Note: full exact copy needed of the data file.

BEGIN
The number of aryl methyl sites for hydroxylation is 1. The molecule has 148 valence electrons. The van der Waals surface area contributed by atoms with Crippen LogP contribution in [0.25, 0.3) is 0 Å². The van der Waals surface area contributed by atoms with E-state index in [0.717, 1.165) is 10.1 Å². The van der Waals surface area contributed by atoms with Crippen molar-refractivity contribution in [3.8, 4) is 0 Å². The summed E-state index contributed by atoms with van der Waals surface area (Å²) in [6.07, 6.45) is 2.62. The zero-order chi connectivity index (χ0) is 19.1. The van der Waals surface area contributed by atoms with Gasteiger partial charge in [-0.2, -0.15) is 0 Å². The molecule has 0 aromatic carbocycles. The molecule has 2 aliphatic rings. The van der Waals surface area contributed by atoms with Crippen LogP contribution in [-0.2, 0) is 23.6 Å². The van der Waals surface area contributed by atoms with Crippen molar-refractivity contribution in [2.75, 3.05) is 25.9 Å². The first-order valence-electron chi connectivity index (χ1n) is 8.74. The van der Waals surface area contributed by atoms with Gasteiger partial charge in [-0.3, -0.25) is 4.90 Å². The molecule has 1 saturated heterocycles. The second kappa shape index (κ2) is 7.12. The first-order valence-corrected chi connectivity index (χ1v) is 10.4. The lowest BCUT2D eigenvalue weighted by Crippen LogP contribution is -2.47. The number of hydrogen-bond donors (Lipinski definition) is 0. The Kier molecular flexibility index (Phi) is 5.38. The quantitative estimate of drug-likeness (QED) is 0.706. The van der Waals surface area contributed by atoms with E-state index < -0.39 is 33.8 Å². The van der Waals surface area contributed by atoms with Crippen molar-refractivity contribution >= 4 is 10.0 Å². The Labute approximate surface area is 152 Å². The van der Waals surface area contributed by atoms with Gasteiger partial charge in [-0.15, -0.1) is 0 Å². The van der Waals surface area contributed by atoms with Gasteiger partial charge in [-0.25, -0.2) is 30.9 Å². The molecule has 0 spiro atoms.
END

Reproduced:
The number of aryl methyl sites for hydroxylation is 1. The molecule has 148 valence electrons. The van der Waals surface area contributed by atoms with Crippen LogP contribution in [0.25, 0.3) is 0 Å². The van der Waals surface area contributed by atoms with E-state index in [0.717, 1.165) is 10.1 Å². The van der Waals surface area contributed by atoms with Crippen molar-refractivity contribution in [3.8, 4) is 0 Å². The summed E-state index contributed by atoms with van der Waals surface area (Å²) in [6.07, 6.45) is 2.62. The zero-order chi connectivity index (χ0) is 19.1. The van der Waals surface area contributed by atoms with Gasteiger partial charge in [-0.2, -0.15) is 0 Å². The molecule has 0 aromatic carbocycles. The molecule has 2 aliphatic rings. The van der Waals surface area contributed by atoms with Crippen LogP contribution in [-0.2, 0) is 23.6 Å². The van der Waals surface area contributed by atoms with Crippen molar-refractivity contribution in [2.75, 3.05) is 25.9 Å². The first-order valence-electron chi connectivity index (χ1n) is 8.74. The van der Waals surface area contributed by atoms with Gasteiger partial charge in [-0.3, -0.25) is 4.90 Å². The molecule has 1 saturated heterocycles. The second kappa shape index (κ2) is 7.12. The first-order valence-corrected chi connectivity index (χ1v) is 10.4. The lowest BCUT2D eigenvalue weighted by Crippen LogP contribution is -2.47. The number of hydrogen-bond donors (Lipinski definition) is 0. The Kier molecular flexibility index (Phi) is 5.38. The quantitative estimate of drug-likeness (QED) is 0.706. The van der Waals surface area contributed by atoms with E-state index < -0.39 is 33.8 Å². The van der Waals surface area contributed by atoms with Crippen molar-refractivity contribution >= 4 is 10.0 Å². The Labute approximate surface area is 152 Å². The van der Waals surface area contributed by atoms with Gasteiger partial charge in [-0.15, -0.1) is 0 Å². The van der Waals surface area contributed by atoms with Gasteiger partial charge in [-0.25, -0.2) is 30.9 Å². The molecule has 0 spiro atoms.